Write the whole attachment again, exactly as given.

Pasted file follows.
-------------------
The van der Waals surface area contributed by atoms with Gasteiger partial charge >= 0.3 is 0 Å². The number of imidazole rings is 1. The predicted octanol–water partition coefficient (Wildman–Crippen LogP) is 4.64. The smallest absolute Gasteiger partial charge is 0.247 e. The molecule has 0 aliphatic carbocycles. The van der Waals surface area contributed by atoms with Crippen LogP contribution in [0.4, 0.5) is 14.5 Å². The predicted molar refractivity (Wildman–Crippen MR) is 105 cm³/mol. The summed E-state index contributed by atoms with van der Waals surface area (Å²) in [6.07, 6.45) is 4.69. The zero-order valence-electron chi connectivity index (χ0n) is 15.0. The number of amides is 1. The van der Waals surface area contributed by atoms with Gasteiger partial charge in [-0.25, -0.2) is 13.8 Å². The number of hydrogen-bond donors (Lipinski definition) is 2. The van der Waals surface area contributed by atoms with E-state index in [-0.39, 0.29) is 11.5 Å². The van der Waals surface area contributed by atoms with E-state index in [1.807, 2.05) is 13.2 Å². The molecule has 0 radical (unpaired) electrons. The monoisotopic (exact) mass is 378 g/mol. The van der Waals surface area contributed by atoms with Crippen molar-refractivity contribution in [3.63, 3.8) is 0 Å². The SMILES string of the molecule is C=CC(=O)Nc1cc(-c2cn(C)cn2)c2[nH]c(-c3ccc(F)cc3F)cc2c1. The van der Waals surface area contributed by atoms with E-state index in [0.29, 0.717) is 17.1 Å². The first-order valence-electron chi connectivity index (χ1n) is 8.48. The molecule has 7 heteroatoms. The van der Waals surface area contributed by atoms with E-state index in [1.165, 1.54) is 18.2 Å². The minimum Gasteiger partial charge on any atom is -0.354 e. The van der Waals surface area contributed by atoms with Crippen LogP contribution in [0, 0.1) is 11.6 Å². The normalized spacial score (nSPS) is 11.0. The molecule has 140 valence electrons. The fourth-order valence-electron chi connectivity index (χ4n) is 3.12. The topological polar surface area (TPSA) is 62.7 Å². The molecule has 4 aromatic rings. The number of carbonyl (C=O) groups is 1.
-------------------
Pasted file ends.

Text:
The van der Waals surface area contributed by atoms with Gasteiger partial charge >= 0.3 is 0 Å². The number of imidazole rings is 1. The predicted octanol–water partition coefficient (Wildman–Crippen LogP) is 4.64. The smallest absolute Gasteiger partial charge is 0.247 e. The molecule has 0 aliphatic carbocycles. The van der Waals surface area contributed by atoms with Crippen LogP contribution in [0.4, 0.5) is 14.5 Å². The predicted molar refractivity (Wildman–Crippen MR) is 105 cm³/mol. The summed E-state index contributed by atoms with van der Waals surface area (Å²) in [6.07, 6.45) is 4.69. The zero-order valence-electron chi connectivity index (χ0n) is 15.0. The number of amides is 1. The van der Waals surface area contributed by atoms with Gasteiger partial charge in [-0.25, -0.2) is 13.8 Å². The number of hydrogen-bond donors (Lipinski definition) is 2. The van der Waals surface area contributed by atoms with E-state index in [-0.39, 0.29) is 11.5 Å². The van der Waals surface area contributed by atoms with E-state index in [1.807, 2.05) is 13.2 Å². The molecule has 0 radical (unpaired) electrons. The monoisotopic (exact) mass is 378 g/mol. The van der Waals surface area contributed by atoms with Crippen molar-refractivity contribution in [3.63, 3.8) is 0 Å². The SMILES string of the molecule is C=CC(=O)Nc1cc(-c2cn(C)cn2)c2[nH]c(-c3ccc(F)cc3F)cc2c1. The van der Waals surface area contributed by atoms with E-state index in [0.29, 0.717) is 17.1 Å². The first-order valence-electron chi connectivity index (χ1n) is 8.48. The molecule has 7 heteroatoms. The van der Waals surface area contributed by atoms with E-state index in [1.165, 1.54) is 18.2 Å². The minimum Gasteiger partial charge on any atom is -0.354 e. The van der Waals surface area contributed by atoms with Crippen LogP contribution in [0, 0.1) is 11.6 Å². The normalized spacial score (nSPS) is 11.0. The molecule has 140 valence electrons. The fourth-order valence-electron chi connectivity index (χ4n) is 3.12. The topological polar surface area (TPSA) is 62.7 Å². The molecule has 4 aromatic rings. The number of carbonyl (C=O) groups is 1.